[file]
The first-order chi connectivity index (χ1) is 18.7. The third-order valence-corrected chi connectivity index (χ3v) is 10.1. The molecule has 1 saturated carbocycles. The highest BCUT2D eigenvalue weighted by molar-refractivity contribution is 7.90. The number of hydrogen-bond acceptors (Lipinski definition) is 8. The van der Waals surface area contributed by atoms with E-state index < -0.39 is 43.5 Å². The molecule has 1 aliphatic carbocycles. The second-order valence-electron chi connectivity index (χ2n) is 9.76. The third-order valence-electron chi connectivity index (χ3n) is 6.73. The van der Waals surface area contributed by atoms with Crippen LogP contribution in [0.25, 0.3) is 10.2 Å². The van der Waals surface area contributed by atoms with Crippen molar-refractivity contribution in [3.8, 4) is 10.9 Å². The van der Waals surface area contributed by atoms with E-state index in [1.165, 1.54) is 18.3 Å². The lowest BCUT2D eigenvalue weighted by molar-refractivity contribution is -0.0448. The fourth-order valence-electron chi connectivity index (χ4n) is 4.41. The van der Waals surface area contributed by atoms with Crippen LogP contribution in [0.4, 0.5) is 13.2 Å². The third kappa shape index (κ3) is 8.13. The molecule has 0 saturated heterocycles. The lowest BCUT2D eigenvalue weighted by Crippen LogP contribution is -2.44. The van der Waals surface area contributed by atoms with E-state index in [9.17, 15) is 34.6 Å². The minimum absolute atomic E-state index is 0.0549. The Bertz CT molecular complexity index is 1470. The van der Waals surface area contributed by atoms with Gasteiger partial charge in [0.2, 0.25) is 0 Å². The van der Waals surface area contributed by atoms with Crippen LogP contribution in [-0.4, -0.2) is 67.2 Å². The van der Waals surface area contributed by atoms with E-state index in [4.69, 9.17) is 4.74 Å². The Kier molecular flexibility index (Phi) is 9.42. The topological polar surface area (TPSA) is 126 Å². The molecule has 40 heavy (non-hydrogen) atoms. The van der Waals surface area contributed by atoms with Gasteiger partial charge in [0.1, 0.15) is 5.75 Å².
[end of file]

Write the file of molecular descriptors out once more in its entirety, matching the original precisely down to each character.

The first-order chi connectivity index (χ1) is 18.7. The third-order valence-corrected chi connectivity index (χ3v) is 10.1. The molecule has 1 saturated carbocycles. The highest BCUT2D eigenvalue weighted by molar-refractivity contribution is 7.90. The number of hydrogen-bond acceptors (Lipinski definition) is 8. The van der Waals surface area contributed by atoms with E-state index < -0.39 is 43.5 Å². The molecule has 1 aliphatic carbocycles. The second-order valence-electron chi connectivity index (χ2n) is 9.76. The third-order valence-electron chi connectivity index (χ3n) is 6.73. The van der Waals surface area contributed by atoms with Crippen LogP contribution in [0.25, 0.3) is 10.2 Å². The van der Waals surface area contributed by atoms with Crippen molar-refractivity contribution in [3.8, 4) is 10.9 Å². The van der Waals surface area contributed by atoms with E-state index in [1.165, 1.54) is 18.3 Å². The lowest BCUT2D eigenvalue weighted by molar-refractivity contribution is -0.0448. The fourth-order valence-electron chi connectivity index (χ4n) is 4.41. The van der Waals surface area contributed by atoms with Crippen LogP contribution in [0.4, 0.5) is 13.2 Å². The third kappa shape index (κ3) is 8.13. The molecule has 0 saturated heterocycles. The lowest BCUT2D eigenvalue weighted by Crippen LogP contribution is -2.44. The van der Waals surface area contributed by atoms with E-state index in [9.17, 15) is 34.6 Å². The minimum absolute atomic E-state index is 0.0549. The Bertz CT molecular complexity index is 1470. The van der Waals surface area contributed by atoms with Gasteiger partial charge in [0.2, 0.25) is 0 Å². The van der Waals surface area contributed by atoms with Crippen LogP contribution in [-0.4, -0.2) is 67.2 Å². The van der Waals surface area contributed by atoms with E-state index in [4.69, 9.17) is 4.74 Å². The Kier molecular flexibility index (Phi) is 9.42. The topological polar surface area (TPSA) is 126 Å². The molecule has 40 heavy (non-hydrogen) atoms. The van der Waals surface area contributed by atoms with Gasteiger partial charge in [0.1, 0.15) is 5.75 Å².